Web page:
As the Bruner Foundation prepares for the kick-off of the selection process for the 2015 Rudy Bruner Award for Urban Excellence, we reached out to the leaders of organizations engaged in the design and development of American cities to discuss the issues facing today’s urban environments. We were curious to hear their thoughts about the opportunities and challenges, how their organization is responding, and noteworthy initiatives and projects.
For this post, the first of a two-part series, we surveyed Jason Hartke, PhD, Senior Vice President, Global Policy Development at the U.S. Green Building Council (USGBC); Patrick Phillips, Global Chief Executive Officer of the Urban Land Institute (ULI); and Trinity Simons, Director of theMayors’ Institute on City Design.
Three common themes emerged from our queries:
- The impact of changing demographics and urbanizing populations
- The need to address climate change and create more sustainable and resilient communities
- The critical role of new, innovative public/private partnerships to take the lead and address them
What are the major opportunities and challenges facing American cities today, and what are the key implications for civic leaders and design, planning and development professionals?
Today’s cities are juggling a lot of issues, creating demand for innovative solutions.
- Phillips noted the impact of the baby boomers and millennials “who are making life choices that have big implications for cities,” and findings from ULI’s America in 2013 that indicate a growing preference for walkable communities.
- Hartke mentioned the growing convergence of sustainability and resiliency agendas, citing the 2005 Multihazard Mitigation Council study that documented that every $1 spent on preparedness saves $4.
- In an era of shrinking funding streams and deteriorating infrastructure, Simons suggested that cities need to “be creative about partnerships–including local foundations, grassroots community organizations and state and federal governments–to fund key services, initiatives, infrastructure and maintenance,” and highlighted open data as “a powerful tool” for sharing information and improving services.
How can urban design and development professionals and allied organizations respond?
Much is already underway, including the development of information and tools to help cities respond.
- According to Phillips, ULI is showcasing examples of sustainable, walkable development with a series of case studies, and their Terwilliger Center for Workforce Housing has documented the basis for policies linking housing, transportation and economic development.
- Hatke highlighted the USGBC’s 2012 Green Building and Climate Resilience report that demonstrated the many ways “that green building strategies in LEED support a more resilient green environment,” and the more recent LEED Climate Resilience Screening Toolthat “allows project teams to prioritize resilience through green building strategies using the LEED system.”
- Simons reflected on the importance of engaging and educating mayors in their roles as “chief urban designers” via programs like MICD’s sessions: “Design is more about far more than aesthetics: it’s a process that allows mayors to address a whole host of urban challenges.”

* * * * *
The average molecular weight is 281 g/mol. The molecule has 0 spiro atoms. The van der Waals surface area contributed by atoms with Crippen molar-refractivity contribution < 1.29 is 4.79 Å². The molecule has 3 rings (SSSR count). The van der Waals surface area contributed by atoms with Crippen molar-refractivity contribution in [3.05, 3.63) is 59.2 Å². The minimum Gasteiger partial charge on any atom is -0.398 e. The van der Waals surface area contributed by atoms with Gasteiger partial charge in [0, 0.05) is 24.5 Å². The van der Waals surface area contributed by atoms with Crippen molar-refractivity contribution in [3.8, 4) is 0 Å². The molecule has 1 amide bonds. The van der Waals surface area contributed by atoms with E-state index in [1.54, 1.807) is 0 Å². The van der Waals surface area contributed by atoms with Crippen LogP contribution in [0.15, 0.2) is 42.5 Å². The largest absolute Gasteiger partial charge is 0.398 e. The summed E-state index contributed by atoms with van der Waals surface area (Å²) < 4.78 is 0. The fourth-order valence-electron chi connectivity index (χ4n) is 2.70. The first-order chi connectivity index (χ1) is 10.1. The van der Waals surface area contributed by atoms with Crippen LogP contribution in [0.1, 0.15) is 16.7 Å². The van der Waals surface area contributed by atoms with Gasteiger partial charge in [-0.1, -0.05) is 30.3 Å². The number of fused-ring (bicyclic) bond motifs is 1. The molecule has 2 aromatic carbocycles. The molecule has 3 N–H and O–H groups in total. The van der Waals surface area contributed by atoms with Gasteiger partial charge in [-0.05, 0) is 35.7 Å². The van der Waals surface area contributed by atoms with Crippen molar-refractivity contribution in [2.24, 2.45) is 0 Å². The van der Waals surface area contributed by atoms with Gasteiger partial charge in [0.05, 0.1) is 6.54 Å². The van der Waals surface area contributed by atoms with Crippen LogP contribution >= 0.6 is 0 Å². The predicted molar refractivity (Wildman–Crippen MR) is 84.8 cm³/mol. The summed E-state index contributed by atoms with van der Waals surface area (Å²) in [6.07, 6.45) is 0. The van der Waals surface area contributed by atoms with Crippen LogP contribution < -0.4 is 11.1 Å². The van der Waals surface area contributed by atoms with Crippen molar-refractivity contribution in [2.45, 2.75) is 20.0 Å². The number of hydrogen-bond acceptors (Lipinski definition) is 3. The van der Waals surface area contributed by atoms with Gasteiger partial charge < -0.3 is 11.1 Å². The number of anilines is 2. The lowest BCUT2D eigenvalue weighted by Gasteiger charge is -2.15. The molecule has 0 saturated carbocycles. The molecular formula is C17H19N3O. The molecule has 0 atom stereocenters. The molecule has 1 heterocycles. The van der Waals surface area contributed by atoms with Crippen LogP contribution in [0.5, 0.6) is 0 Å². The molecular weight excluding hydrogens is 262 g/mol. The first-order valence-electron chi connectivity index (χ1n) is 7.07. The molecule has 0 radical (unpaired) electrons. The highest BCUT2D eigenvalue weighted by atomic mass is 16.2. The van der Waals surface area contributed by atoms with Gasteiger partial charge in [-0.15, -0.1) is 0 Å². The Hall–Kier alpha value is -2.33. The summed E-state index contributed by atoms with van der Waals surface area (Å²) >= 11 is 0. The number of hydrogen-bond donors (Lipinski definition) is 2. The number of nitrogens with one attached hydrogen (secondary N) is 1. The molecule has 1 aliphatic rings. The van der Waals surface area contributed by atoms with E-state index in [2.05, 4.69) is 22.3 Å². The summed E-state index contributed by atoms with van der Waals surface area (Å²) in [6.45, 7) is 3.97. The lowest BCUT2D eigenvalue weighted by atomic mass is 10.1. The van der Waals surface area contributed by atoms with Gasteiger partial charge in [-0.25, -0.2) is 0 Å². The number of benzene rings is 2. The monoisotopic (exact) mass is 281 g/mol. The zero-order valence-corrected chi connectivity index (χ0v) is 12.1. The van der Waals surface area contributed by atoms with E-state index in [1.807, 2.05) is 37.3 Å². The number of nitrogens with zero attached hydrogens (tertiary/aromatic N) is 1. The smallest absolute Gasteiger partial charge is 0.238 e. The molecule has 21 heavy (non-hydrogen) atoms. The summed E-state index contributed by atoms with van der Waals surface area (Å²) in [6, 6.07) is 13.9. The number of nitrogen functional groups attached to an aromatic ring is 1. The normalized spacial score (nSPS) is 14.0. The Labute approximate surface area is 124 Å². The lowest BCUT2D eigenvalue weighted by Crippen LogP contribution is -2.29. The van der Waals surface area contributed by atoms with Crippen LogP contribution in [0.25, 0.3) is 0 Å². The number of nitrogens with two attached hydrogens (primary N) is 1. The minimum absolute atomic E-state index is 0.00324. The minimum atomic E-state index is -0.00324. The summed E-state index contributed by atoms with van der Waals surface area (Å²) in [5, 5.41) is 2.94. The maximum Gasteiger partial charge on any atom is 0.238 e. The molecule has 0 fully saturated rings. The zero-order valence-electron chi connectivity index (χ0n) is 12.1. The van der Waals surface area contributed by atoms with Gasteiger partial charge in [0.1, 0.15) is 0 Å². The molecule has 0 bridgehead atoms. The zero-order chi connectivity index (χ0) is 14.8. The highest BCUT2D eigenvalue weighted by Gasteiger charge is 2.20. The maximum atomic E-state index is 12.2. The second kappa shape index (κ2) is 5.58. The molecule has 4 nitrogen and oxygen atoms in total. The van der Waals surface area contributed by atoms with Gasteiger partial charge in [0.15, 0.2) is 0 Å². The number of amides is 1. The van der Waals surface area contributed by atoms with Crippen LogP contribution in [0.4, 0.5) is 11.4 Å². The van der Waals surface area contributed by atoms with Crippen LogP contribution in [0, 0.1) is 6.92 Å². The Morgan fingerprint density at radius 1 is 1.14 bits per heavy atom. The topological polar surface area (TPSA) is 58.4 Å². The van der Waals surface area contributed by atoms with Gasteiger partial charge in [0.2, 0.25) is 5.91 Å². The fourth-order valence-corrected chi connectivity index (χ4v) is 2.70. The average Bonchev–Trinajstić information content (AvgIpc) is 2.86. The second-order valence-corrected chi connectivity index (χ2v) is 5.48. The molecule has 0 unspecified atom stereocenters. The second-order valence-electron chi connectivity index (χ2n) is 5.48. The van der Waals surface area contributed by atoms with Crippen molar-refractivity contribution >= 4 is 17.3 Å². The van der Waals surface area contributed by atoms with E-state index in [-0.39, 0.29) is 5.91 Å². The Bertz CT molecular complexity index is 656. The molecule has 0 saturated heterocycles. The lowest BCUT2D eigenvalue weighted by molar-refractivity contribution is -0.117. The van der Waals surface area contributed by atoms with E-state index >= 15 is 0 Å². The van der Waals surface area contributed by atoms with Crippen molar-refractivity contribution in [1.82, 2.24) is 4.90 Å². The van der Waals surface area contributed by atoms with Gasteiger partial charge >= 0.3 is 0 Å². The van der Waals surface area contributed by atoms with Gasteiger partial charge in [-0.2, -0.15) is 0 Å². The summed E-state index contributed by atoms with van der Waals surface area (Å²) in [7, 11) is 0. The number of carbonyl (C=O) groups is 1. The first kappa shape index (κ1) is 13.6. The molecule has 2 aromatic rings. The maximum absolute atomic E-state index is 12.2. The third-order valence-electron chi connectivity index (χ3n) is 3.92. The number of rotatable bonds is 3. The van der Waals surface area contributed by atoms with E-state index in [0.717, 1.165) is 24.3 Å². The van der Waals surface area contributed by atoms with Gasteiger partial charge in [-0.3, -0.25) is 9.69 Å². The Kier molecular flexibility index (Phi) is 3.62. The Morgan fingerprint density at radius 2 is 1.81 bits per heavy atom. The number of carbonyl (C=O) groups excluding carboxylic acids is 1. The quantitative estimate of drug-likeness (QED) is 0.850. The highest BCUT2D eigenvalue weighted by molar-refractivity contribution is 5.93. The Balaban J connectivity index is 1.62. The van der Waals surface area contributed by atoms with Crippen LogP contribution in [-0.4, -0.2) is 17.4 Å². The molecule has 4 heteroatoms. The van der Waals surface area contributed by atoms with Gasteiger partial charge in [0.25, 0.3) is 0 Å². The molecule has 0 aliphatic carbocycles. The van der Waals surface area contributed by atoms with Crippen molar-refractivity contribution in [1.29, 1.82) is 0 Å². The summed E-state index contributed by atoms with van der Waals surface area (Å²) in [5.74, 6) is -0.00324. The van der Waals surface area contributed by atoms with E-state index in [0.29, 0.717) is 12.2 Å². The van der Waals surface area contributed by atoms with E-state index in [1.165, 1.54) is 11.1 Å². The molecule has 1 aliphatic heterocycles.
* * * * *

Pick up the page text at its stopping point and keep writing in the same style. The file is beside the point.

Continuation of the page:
What are examples of responses that we might learn from?
Recent initiatives entailing philanthropic and civic leadership and multi-sector collaboration provide opportunities to share information and learn.
- All three highlighted collective efforts such as the Rockefeller Foundation’s 100 Resilient Cities Challenge (100RC) and Resilient Communities for America that offer resources and build awareness and take action.
- Simons acknowledged the value of sharing information and best practices, like MICD’sDesign Assistance handout that provides information on nonprofit and government programs that offer design, planning and development assistance to communities.
- Hartke highlighted initiatives like New York City’s development of “the most comprehensive municipal resilience plan in the nation” under Mayor Bloomberg and the Make It Right Foundation’s work in the Lower Ninth Ward of New Orleans that demonstrate what is possible and “putting resiliency in perspective.”
As Phillips suggested, initiatives like these “provide cities with financial and technical assistance to become more social, economically and physically resilient” and “can spark and energize long-lasting, local action.”
Next month, we’ll hear from the leaders of the American Institute of Architects, American Society of Landscape Architects and the American Planning Association. And in February, we’ll announce the finalists for the 2015 Rudy Bruner Award.
- The Rockefeller Foundation announced the latest cohort of its 100 Resilient Cities Challengewhich includes Boston, Chicago, Dallas, Pittsburgh, St. Louis and Tulsa.
- The mayors of Boston, Omaha, Pittsburgh and Seattle have been selected as the 2015 class of fellows by the Rose Center for Public Leadership.
- Boston welcomes Julie Burros, the city’s new chief of arts and culture.
Anne-Marie Lubenau, AIA, is director of the Rudy Bruner Award for Urban Excellence (RBA) for the Bruner Foundation in Cambridge, Massachusetts. An architect and advocate for educating and engaging people in design of the built environment, she is a graduate of Carnegie Mellon University and was a 2012 Loeb Fellow at the Harvard Graduate School of Design.
This post is part of a series written and curated by RBA that focuses on advancing the conversation about placemaking in American cities. The blog offers a detailed look at the 2015 award selection process and site visits, winners’ case studies, highlights from events such as the Bruner-Loeb Forum, and broader observations.